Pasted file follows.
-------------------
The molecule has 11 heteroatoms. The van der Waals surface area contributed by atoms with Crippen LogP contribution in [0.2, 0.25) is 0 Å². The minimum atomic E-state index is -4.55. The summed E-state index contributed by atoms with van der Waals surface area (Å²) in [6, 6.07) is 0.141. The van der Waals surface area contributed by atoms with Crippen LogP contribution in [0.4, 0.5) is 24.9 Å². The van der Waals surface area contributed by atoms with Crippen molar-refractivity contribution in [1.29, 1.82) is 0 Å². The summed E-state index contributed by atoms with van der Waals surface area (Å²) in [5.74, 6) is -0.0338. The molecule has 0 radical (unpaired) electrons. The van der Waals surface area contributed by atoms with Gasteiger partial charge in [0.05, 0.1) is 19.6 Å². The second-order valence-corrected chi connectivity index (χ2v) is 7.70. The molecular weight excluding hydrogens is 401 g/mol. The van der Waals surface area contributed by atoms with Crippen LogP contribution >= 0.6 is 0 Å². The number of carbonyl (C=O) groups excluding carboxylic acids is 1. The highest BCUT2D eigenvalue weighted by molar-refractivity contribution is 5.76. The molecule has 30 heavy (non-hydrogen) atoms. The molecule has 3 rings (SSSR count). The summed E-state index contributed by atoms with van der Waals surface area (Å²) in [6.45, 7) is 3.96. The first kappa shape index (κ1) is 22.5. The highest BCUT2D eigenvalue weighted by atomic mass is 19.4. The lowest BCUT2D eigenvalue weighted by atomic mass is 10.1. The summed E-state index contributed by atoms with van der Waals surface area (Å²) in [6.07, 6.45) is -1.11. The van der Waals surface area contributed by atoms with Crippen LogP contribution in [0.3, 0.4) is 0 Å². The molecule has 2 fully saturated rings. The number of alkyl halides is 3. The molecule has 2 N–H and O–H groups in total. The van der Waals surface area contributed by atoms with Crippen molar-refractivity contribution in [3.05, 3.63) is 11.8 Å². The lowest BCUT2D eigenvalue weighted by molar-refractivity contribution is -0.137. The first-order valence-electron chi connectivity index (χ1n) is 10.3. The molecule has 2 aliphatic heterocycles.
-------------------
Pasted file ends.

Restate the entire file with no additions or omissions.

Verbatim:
The molecule has 11 heteroatoms. The van der Waals surface area contributed by atoms with Crippen LogP contribution in [0.2, 0.25) is 0 Å². The minimum atomic E-state index is -4.55. The summed E-state index contributed by atoms with van der Waals surface area (Å²) in [6, 6.07) is 0.141. The van der Waals surface area contributed by atoms with Crippen LogP contribution in [0.4, 0.5) is 24.9 Å². The van der Waals surface area contributed by atoms with Crippen molar-refractivity contribution in [1.29, 1.82) is 0 Å². The summed E-state index contributed by atoms with van der Waals surface area (Å²) in [5.74, 6) is -0.0338. The molecule has 0 radical (unpaired) electrons. The van der Waals surface area contributed by atoms with Gasteiger partial charge in [0.05, 0.1) is 19.6 Å². The second-order valence-corrected chi connectivity index (χ2v) is 7.70. The molecular weight excluding hydrogens is 401 g/mol. The van der Waals surface area contributed by atoms with Crippen LogP contribution >= 0.6 is 0 Å². The number of carbonyl (C=O) groups excluding carboxylic acids is 1. The highest BCUT2D eigenvalue weighted by molar-refractivity contribution is 5.76. The molecule has 30 heavy (non-hydrogen) atoms. The molecule has 3 rings (SSSR count). The summed E-state index contributed by atoms with van der Waals surface area (Å²) in [6.45, 7) is 3.96. The first kappa shape index (κ1) is 22.5. The highest BCUT2D eigenvalue weighted by atomic mass is 19.4. The lowest BCUT2D eigenvalue weighted by atomic mass is 10.1. The summed E-state index contributed by atoms with van der Waals surface area (Å²) in [6.07, 6.45) is -1.11. The van der Waals surface area contributed by atoms with Crippen LogP contribution in [0.3, 0.4) is 0 Å². The molecule has 2 fully saturated rings. The number of alkyl halides is 3. The molecule has 2 N–H and O–H groups in total. The van der Waals surface area contributed by atoms with Crippen molar-refractivity contribution in [3.05, 3.63) is 11.8 Å². The lowest BCUT2D eigenvalue weighted by molar-refractivity contribution is -0.137. The first-order valence-electron chi connectivity index (χ1n) is 10.3. The molecule has 2 aliphatic heterocycles.